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No, U.S. smartphone costs aren't highest in the world

Leah Yamshon | Aug. 7, 2013
Sure, our phone bills are high, but so are everyone else's. We compare smartphone costs and plan rates for several countries around the globe.

"Penetration potential promises to make smartphones available to a whole new sector that could never afford them before," says Hays.

Consider India, a country that Hays considers "a critical center for mobile data growth." India currently has 699 million active subscribers, amounting to 73.1 percent of its total population. The average mobile bill in India is only $2 a month for a basic voice and messaging plan, according to Hays, with calls averaging 0.25 rupee (a fraction of a penny) per minute. That seems insanely low. Costs are kept low in part by the population's low average income, and in part because cheaper equipment makes providing services in emerging markets less expensive. Operator costs for voice calls are not especially high either—carriers have excess voice capacity and can offload it for less.

India's government is lending a hand in helping mobile use grow, too. In January, Indian IT Minister Kapil Sibal launched a "Scheme for IT Mass Literacy," with the goal of making one person in each household e-literate. Because 59 percent of Indians have access to the Internet only via mobile, expanding mobile reach is the most promising way of achieving that goal. In 2012, the government brought low-cost, locally made tablets into public schools nationwide. This Android-based tablet, called the Aakash, costs buyers only $50.

Local manufacturing of devices like the Aakash keeps costs down, as well. In developing countries, small companies are popping up that market their phones only in that area. Intex in India offers Android phones for as little as $64. China-based Tecno recently built a factory in Nigeria, where it will manufacture phones specifically for the Nigerian market. Tecno's current lineup of Android phones start at $82. And Smartfren in Indonesia aims to keep phone prices low, as about half of all phones in Indonesia are priced at under $50.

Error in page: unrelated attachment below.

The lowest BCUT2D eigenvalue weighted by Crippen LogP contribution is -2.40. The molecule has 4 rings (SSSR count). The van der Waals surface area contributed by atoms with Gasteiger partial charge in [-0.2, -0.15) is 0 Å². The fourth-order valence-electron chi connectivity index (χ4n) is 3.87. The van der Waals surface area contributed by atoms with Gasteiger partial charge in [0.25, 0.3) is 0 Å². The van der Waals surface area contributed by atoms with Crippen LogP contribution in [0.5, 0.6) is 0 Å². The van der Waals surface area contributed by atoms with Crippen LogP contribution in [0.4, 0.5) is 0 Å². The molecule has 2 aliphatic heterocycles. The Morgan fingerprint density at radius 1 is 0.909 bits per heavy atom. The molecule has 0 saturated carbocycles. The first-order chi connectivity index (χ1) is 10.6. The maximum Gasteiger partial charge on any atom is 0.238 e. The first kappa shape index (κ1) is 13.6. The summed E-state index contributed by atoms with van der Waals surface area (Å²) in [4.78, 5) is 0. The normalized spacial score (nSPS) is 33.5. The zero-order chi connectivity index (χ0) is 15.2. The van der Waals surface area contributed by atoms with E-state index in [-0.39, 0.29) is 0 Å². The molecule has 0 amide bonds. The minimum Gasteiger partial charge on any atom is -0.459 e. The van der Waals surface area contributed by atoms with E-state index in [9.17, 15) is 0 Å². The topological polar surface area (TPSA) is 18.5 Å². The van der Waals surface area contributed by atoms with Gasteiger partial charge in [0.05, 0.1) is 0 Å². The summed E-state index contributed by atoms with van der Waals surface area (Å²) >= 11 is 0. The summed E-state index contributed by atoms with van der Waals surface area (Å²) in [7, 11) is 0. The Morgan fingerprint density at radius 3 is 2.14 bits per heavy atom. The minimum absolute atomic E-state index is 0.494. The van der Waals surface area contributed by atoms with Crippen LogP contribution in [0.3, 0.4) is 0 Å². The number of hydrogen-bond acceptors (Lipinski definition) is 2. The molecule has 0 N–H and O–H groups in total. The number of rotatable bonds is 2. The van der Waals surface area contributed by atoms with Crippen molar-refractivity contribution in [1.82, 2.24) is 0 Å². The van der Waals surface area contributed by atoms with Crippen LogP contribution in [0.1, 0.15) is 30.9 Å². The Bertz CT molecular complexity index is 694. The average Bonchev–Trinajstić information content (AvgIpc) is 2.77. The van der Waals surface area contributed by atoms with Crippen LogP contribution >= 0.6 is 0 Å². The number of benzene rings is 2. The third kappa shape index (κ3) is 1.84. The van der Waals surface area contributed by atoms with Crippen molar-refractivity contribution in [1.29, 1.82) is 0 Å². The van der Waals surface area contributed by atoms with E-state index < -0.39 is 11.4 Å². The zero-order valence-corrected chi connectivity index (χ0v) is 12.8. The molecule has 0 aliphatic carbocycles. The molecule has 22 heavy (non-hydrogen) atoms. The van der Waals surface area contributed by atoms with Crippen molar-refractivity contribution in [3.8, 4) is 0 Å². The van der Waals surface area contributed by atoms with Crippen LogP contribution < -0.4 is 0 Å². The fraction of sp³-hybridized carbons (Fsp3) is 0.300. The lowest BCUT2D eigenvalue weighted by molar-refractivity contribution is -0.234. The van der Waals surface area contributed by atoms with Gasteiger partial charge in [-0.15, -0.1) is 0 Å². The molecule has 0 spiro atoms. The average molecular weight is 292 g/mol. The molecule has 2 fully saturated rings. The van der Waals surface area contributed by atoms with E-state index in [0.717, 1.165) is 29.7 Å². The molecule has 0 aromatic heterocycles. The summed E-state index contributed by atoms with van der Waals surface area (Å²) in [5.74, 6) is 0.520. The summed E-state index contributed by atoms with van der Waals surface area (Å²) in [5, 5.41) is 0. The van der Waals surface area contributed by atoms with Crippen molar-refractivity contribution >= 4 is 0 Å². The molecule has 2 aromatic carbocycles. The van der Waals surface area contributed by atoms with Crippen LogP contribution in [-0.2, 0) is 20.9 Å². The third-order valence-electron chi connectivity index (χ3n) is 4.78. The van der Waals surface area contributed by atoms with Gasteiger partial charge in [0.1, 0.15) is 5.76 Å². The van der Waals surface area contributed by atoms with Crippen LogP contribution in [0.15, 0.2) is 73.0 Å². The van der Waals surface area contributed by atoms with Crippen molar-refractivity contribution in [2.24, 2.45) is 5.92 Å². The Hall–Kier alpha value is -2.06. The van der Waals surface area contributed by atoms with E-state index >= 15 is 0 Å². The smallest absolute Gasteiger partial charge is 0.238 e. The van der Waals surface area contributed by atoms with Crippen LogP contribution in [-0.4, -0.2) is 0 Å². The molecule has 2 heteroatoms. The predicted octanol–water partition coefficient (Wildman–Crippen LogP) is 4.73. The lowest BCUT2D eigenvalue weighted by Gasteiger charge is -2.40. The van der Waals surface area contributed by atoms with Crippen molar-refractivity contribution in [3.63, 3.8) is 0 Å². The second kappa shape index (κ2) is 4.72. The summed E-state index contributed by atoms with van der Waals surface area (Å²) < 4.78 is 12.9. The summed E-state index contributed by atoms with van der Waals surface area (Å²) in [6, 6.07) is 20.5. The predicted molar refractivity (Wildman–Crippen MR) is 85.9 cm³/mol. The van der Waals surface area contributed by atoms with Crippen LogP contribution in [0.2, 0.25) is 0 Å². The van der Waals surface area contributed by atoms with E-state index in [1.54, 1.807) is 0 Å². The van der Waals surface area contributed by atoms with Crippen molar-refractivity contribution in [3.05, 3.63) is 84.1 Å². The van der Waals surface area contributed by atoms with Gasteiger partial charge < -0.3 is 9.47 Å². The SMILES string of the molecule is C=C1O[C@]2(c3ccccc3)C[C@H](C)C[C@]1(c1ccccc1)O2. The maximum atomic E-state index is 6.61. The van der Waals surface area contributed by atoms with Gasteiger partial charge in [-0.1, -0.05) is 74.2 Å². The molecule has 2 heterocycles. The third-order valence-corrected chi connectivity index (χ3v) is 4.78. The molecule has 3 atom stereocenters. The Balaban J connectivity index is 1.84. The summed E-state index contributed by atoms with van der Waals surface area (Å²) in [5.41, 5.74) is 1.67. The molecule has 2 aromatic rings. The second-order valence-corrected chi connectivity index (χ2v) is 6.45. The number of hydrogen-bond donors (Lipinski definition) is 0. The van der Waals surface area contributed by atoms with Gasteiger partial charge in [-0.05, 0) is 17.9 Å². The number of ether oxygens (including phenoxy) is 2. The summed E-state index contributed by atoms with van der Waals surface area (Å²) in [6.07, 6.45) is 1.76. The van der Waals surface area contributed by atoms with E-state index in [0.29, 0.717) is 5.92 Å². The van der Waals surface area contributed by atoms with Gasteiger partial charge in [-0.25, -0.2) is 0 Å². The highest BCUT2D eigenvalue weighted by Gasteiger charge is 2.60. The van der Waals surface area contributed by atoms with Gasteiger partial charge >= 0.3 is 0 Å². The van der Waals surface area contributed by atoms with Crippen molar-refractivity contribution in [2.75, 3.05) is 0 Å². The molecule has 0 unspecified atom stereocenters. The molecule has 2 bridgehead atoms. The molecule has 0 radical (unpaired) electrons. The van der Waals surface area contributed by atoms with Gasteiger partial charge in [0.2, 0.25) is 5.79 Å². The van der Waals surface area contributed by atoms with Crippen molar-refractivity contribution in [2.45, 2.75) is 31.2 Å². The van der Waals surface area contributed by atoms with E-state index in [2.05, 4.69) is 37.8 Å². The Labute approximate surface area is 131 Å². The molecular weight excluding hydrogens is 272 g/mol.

In other emerging markets, companies (and in some cases governments) are introducing financing plans and rebates to make devices more affordable. On January 1, Malaysia began to offer a rebate on monthly smartphone plans for people between the ages of 21 and 30 with monthly incomes below $925. China's three big carriers—China Mobile, China Telecom, and China Unicom—also offer rebates on phone plans. For Unicom customers, the rebate amount depends on the cost of the monthly plan, ranging from 66 to 245 yuan ($10 to $40) per month for a two-year contract.

The plans of the future
Whether you live in Calgary or Calcutta, some worldwide trends in phone pricing are starting to emerge, indicating what we might see next.

"We can expect to see a lot of innovation in mobile device financing in the next few years," says Hays. This includes different ways that phone prices are bundled into monthly plan costs, monthly financing on devices alone for regions where prepaid models are in, and even leasing or renting devices from carriers.

 

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